A change in U.S. policy that has been the subject of a "hole-y war" between factions in the United States and Switzerland goes into effect today.
The U.S. Department of Agriculture (USDA) is reducing the size of holes in domestically-produced Swiss cheese, cutting the time-honored standard size eye, or hole, by nearly half.
Some Swiss are taking the new standard as an affront to one of their most beloved exports — one which they export over 20,000 tons of a year.
Bobby Baril, a marketer with Switzerland Cheese Marketing, the Swiss government's promotional arm, called the move "crazy."
"You cannot make something where all the eyes are going to be a quarter of an inch," he said from the organization's office in Quebec City, Canada.
The Swiss daily Blick has also been questioning the decision since it was revealed about a month ago — within hours of newly-elected President Bush's swearing-in on Jan. 20.
Blick ran one interview with a "cheese guru," headlined "A Correct Emmentaler Simply Has Large Holes." Emmentaler is the Swiss name for the cheese.
Another article quoted local cheese dealers, who described the regulation as "totally unreasonable" and "insolence."
One cheese seller even suggested the Americans work on abolishing the death penalty rather than regulating cheese.
For the Convenience of Industry
American cheesemakers asked for the change because cheese with large holes often crumble in high-speed slicing machines, used for large commercial food service operations.
What used to be the minimum size of a hole, 11/16ths of an inch in diameter — about the size of a cherry — is now the maximum size of a hole.
And the new minimum size of a hole is 3/8ths of an inch in diameter — less than the size of a dime.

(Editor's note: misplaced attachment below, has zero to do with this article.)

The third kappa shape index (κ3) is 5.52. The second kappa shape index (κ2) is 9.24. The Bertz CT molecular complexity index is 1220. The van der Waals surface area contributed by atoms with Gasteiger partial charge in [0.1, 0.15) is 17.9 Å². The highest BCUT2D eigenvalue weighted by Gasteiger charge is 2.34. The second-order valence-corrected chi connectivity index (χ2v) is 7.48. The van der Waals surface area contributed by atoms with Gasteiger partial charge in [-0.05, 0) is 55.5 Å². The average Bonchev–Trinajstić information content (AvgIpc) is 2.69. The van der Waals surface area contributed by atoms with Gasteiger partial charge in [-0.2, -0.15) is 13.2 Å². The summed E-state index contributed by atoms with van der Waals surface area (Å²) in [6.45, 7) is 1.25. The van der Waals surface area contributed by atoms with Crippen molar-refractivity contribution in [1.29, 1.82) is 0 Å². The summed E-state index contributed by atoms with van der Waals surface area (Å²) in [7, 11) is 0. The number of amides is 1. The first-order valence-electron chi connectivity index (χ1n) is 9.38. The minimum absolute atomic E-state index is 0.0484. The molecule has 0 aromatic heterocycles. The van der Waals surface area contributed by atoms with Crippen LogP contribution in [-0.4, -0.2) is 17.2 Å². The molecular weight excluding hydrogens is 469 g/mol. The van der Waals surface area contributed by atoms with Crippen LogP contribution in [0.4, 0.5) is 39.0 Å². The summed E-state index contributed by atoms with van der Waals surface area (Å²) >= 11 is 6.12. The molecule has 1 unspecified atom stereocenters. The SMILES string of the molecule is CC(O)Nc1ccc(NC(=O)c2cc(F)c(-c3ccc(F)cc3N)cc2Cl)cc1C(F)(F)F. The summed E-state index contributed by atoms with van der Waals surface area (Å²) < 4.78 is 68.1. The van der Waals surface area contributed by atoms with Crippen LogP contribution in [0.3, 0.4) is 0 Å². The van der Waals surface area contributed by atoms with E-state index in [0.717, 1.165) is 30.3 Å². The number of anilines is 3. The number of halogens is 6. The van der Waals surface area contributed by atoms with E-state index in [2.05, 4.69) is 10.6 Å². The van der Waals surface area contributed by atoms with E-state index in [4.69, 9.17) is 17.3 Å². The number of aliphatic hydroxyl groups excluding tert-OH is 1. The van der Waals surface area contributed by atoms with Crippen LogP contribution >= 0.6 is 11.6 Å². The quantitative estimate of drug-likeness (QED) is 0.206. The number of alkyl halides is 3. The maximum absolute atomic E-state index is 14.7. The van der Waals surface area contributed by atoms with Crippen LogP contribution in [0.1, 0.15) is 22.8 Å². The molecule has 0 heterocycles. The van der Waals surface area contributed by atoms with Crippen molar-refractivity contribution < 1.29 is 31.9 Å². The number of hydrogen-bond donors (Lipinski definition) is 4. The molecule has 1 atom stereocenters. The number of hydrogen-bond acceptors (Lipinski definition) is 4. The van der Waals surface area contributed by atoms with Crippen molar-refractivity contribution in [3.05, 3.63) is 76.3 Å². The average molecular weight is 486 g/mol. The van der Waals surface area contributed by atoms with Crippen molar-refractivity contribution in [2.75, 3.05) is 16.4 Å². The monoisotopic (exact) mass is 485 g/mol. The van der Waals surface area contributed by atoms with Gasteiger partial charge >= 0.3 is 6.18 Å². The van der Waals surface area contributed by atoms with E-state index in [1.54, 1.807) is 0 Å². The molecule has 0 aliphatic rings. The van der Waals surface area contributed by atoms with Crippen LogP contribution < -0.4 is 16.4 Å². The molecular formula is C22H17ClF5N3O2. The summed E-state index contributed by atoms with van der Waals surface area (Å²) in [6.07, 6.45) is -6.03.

Cheese that fails to meet that standard — and that will include most traditionally-produced Emmentalers — may not merit a USDA "A" grade.
But the furor over the regulations may be much ado about nothing.
Even though the grades are used through most of the industry, they are voluntary, and Swiss cheese makers say they may not elect to have their cheeses graded.
"It's a win-win situation" said Dr. Warren Clark, CEO of the American Dairy Products Institute in Chicago, one of the organizations that lobbied for the change.
Consumers will be able to get cheeses with both large and small eyes, he said.
Clark however, recognizes the Swiss don't see it the same way.
"The Europeans are very upset with this. They say their Swiss cheese tastes better than ours … well, we understand that they say that," he said.
Swiss authorities point out that genuine Emmentaler is made with unpasteurized milk, that is naturally processed and cured, and matures for at least 100 days. American Swiss needs only to be aged 60 days, and is often made with pasteurized milk.
Paul Schilt, Executive Vice President of Switzerland Cheese Marketing said, "Most of the domestic [American] Swiss cheese is factory produced while ours is still from small village dairies."
"Ours is more aromatic, a nuttier Swiss cheese," he said. "The domestic is a bland, very mild cheese."
But Schilt doesn't think that will matter much to the American palate. "I don't think they will notice," he said.
"It don't think it's a big deal, but then I might be wrong."